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Introduction

IPEX (immune dysfunction, polyendocrinopathy, enteropathy, X-linked) syndrome is a very unique syndrome which was described first by Powel and colleagues in 1982 [1]. It is inherited and thus the child acquires the disease from his parents. Its most common manifestation is diabetes mellitus, the early onset type accompanied by severe diarrhea which is very watery, failure to thrive and dermatitis [2]. It can present with other variable clinical symptoms which may vary from one person to another. Most of the affected children die early with mean survival duration of two years. It is inherited as an X-linked disorder and thus is expressed exclusively in males. The females may act as a carrier but it does not manifest clinically in them [3].

Etiology

The cause of the disease is a defect in the genetic material of an individual. It results from inheritance of the defective genes from the parents of the child. It is a disease which manifests in males only while females act as carriers [2, 4 &5]. This is because the disease is X-linked and thus for it to occur, both of the X-chromosomes in the females have to be affected. However, in males, there is only one X-chromosome which is paired to a Y-chromosome [6]. When the X-chromosome is defective, there is an extra pair of chromosomal material resembling the X-chromosome genetic material and thus there will be manifestation of the symptoms [7].

The gene which is responsible for the disorder has been identified as FOXP3 (forkhead box protein) gene [8]. This gene undergoes mutation producing the defective gene and thus results in immune dysfunction, polyendocrinopathy, enteropathy, X-linked syndrome [9]. Targeting of this gene in the laboratory has been a major interest of researches with some scholars suggesting that the knocking of this gene can be very useful in the management of patients who have undergone a bone marrow transplant. The FOXP3 is a gene which encodes for a protein called Scurfin. The features of the disease are as a result of the deregulation of the immune system of the affected individual [6]. The mutation of the FOXP3 lead to a change in the stability of messenger RNA of Scurfin making it vulnerable to change [10].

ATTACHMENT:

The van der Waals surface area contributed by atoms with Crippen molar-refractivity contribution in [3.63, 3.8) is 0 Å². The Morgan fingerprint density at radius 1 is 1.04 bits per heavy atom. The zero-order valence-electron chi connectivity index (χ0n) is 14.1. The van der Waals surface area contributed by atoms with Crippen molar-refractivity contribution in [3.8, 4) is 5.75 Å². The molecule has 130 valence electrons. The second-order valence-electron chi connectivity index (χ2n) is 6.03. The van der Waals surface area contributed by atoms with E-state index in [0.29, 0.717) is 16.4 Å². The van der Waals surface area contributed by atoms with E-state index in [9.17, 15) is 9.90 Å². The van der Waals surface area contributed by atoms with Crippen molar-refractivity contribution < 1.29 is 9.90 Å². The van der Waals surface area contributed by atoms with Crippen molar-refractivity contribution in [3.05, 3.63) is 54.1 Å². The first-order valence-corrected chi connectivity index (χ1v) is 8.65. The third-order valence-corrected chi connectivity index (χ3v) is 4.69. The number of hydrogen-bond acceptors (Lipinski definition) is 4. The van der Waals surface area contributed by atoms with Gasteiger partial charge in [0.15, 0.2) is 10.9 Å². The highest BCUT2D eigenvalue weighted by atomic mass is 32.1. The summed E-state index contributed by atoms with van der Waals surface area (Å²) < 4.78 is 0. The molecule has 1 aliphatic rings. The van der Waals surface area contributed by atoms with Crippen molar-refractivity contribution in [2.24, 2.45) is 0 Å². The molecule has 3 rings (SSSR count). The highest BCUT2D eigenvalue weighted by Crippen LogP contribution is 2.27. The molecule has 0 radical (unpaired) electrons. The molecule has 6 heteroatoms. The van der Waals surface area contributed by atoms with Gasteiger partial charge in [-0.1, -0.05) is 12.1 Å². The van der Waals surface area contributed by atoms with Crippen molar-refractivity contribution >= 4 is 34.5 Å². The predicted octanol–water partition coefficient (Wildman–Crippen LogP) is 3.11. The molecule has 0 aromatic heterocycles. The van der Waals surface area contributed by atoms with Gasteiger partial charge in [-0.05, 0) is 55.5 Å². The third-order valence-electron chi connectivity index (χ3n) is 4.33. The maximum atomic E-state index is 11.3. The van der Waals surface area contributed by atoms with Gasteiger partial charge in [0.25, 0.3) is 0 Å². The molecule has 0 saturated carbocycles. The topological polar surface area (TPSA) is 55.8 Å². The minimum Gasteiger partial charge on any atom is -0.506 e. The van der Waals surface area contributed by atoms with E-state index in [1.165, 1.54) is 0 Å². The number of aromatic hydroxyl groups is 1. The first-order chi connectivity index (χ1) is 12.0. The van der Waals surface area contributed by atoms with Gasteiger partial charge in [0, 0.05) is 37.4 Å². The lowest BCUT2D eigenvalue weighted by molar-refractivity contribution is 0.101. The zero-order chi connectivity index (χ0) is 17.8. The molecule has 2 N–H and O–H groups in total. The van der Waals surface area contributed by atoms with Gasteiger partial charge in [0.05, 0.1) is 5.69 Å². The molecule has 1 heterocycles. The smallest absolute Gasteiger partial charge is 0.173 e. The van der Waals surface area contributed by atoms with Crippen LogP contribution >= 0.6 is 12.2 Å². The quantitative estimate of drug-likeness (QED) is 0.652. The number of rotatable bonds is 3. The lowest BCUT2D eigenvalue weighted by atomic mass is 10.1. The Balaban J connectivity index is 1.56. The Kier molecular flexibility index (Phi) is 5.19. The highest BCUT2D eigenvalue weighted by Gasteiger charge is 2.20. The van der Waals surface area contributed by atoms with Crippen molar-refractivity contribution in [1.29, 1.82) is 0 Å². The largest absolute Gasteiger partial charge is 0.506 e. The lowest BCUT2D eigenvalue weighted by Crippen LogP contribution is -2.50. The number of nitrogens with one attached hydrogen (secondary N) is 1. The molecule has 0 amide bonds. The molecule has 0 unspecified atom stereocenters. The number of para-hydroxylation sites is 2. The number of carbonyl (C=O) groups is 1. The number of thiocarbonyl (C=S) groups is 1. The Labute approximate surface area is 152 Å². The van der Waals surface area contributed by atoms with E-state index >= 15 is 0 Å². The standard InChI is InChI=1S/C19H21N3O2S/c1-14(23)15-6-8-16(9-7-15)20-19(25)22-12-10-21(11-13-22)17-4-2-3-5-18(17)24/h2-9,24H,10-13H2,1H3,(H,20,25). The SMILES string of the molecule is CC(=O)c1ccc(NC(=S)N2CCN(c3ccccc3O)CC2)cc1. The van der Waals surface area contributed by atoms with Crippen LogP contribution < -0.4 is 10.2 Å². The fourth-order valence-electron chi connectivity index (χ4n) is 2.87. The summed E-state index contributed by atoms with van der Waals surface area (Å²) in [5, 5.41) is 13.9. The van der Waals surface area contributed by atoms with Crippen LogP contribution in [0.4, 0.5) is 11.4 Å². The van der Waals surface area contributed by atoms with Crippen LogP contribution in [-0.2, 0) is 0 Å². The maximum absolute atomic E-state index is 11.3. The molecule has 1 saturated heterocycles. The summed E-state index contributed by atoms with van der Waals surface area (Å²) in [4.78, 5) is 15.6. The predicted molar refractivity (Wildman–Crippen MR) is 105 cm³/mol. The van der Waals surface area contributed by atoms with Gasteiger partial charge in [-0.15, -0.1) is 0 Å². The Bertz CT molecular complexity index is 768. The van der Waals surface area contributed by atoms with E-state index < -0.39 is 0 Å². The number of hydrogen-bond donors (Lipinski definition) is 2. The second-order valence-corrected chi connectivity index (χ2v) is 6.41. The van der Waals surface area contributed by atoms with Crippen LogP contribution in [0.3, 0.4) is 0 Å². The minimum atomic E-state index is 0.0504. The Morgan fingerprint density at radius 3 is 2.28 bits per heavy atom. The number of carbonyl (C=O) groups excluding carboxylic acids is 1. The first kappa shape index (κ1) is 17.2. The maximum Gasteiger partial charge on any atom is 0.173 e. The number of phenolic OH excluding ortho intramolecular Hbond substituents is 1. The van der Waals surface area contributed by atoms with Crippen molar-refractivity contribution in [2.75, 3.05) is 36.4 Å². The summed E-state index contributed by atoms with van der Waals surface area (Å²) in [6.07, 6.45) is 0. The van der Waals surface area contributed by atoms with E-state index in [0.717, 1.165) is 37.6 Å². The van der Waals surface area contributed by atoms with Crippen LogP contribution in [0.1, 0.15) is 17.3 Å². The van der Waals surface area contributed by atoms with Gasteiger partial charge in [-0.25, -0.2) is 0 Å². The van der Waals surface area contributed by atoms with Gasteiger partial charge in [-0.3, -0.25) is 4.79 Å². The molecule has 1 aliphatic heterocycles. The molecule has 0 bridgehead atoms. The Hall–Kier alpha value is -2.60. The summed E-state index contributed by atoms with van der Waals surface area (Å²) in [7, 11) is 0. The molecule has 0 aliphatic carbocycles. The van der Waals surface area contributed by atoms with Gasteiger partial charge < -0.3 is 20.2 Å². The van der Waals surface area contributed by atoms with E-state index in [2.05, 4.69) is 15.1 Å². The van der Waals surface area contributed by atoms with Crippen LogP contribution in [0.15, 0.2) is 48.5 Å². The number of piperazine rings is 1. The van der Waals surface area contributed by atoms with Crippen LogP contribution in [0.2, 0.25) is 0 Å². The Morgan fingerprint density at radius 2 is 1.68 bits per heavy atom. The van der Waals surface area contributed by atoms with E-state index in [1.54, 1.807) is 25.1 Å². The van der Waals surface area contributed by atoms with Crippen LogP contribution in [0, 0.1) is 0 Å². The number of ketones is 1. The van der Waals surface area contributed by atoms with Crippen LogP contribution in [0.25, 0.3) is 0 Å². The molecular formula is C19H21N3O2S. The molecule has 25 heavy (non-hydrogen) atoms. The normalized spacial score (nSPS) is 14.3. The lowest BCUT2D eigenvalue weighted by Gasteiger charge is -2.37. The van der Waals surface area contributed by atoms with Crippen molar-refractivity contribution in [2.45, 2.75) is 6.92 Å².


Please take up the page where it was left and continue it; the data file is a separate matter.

Immunology

Immune dysfunction, polyendocrinopathy, enteropathy, X-linked syndrome is one of the autoimmune diseases which are monogenic like autoimmune lymphoproliferative syndrome and Wiskott-Aldrich syndrome [11]. The gene is located at position Xp11.23-Xq13.3. This region has also been said to be associated closely with WASP gene which is responsible for Wiskott-Andrich syndrome. The FOXP3 gene belongs to a family of genes which are responsible for the normal development of the immune system and the thymus in a normal individual [12]. It is also responsible for normal responses to infections by the immunity system in an individual [13].

FOXP3 gene is linked closely to the development of CD4+ CD25+ regulatory T cells which play the role of immune suppression. They form in the thymus of a normal individual and represent a small percentage of the total human CD4+ T-cells (about five to ten percent) [14]. The responsibility of these cells is the reduction in the responses to infectious agents in a healthy individual [15]. They act by counteracting the effect of the rest of activated immune cells. In the absence of the FOXP3 gene or presence of a dysfunctional gene leads to failure of development of the specific T cells. The absence of the suppressor T-cells will lead to problems in the immune suppression of the affected individual [16].

The disease presents with elevated levels of Ig E (immunoglobulin E) and IgA (immunoglobulin A). they also show eosinophilia in the complete blood count. However, this presentation is not universal and some of the patients may present with normal of low levels of the above immune factors [17]. The activity of the neutrophils is usually normal although their numbers may be reduced. The compliment system is less affected and the patients seem to have normal levels of compliment factors and they do not appear to be defective [18]. In the younger patients, the levels of immunoglobulin G and immunoglobulin M are normal but in the older patients, these levels may be reduced [19]. The reduction of the immunoglobulin G and M in the older patients may be as a result of the protein losing enteropathy. Thrombocytopenia, tubular nephropathy, lymphadenopathy, alopecia and hypothyroidism are also seen. Dermatitis also is evident in such patients [12].

Pathophysiology